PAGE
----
I know it sounds scary, but once you start menstruating on a daily basis, periods will become a normal part of your life, something that makes you feel more connected to your body. And if you are one of those lucky girls who don’t have menstrual cramps, congratulations! You are God’s favourite child!
What we need to remember here is — menstrual cramps are normal but only to a certain extent. If you get cramps that are unbearable to go through, something else might be going on. It is time to see a gynecologist if your cramps are not soothed even after placing a heating pad on your abdomen and taking pain medication.
As a woman, I have always been back and forth about my feelings for periods. On one hand, I hate going through them and want them to stop, and on the other, I appreciate the unique, natural process and freak out if they are ever late or missed. Let’s just say I have a bittersweet relationship with them. Having said that, it’s crucial to include the topic of menstruation under the category of our well-known subjects. Every single person should be educated on them, either because they go through them, or because they are supposed to be supportive of people who go through them. But most importantly — because we need to normalize talking about it in a safe space.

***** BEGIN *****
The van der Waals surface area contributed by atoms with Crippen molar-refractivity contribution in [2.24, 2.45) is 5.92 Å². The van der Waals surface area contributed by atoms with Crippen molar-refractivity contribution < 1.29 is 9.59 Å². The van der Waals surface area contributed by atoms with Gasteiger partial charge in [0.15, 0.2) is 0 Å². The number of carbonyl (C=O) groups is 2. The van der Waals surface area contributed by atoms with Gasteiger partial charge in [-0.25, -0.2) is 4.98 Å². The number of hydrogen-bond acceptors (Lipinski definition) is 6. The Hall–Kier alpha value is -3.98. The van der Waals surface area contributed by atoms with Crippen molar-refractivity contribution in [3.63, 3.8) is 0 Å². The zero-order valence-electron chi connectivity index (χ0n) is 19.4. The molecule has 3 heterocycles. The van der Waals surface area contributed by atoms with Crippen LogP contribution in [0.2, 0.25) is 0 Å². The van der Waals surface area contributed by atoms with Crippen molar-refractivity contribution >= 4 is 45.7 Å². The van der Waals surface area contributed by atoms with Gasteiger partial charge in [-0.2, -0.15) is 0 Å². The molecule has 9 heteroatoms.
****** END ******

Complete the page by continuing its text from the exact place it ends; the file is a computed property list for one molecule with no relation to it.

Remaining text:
I hope the next generation of girls and boys get to sit in their school auditorium together, learning about periods and discussing them without any shame. Periods should be talked about openly, not hushed!